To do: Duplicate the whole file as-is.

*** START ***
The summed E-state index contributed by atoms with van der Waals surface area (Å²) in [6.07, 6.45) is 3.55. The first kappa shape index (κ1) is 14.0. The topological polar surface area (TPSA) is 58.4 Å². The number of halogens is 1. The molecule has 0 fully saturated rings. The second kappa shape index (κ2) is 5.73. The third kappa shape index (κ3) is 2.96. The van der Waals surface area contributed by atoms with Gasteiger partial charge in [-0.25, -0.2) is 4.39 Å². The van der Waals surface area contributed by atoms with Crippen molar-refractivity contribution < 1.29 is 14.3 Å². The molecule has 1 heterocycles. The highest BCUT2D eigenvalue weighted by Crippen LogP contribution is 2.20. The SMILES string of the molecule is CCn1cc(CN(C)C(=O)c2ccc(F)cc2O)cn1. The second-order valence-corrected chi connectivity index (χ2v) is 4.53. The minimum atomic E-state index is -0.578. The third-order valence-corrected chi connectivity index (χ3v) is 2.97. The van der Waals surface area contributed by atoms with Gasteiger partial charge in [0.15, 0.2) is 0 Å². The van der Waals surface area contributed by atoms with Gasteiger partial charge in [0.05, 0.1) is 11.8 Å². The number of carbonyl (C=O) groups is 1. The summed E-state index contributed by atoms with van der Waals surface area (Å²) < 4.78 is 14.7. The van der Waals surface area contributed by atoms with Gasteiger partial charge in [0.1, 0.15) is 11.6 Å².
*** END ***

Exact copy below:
The summed E-state index contributed by atoms with van der Waals surface area (Å²) in [6.07, 6.45) is 3.55. The first kappa shape index (κ1) is 14.0. The topological polar surface area (TPSA) is 58.4 Å². The number of halogens is 1. The molecule has 0 fully saturated rings. The second kappa shape index (κ2) is 5.73. The third kappa shape index (κ3) is 2.96. The van der Waals surface area contributed by atoms with Gasteiger partial charge in [-0.25, -0.2) is 4.39 Å². The van der Waals surface area contributed by atoms with Crippen molar-refractivity contribution < 1.29 is 14.3 Å². The molecule has 1 heterocycles. The highest BCUT2D eigenvalue weighted by Crippen LogP contribution is 2.20. The SMILES string of the molecule is CCn1cc(CN(C)C(=O)c2ccc(F)cc2O)cn1. The second-order valence-corrected chi connectivity index (χ2v) is 4.53. The minimum atomic E-state index is -0.578. The third-order valence-corrected chi connectivity index (χ3v) is 2.97. The van der Waals surface area contributed by atoms with Gasteiger partial charge in [0.15, 0.2) is 0 Å². The van der Waals surface area contributed by atoms with Gasteiger partial charge in [0.05, 0.1) is 11.8 Å². The number of carbonyl (C=O) groups is 1. The summed E-state index contributed by atoms with van der Waals surface area (Å²) < 4.78 is 14.7. The van der Waals surface area contributed by atoms with Gasteiger partial charge in [0.1, 0.15) is 11.6 Å².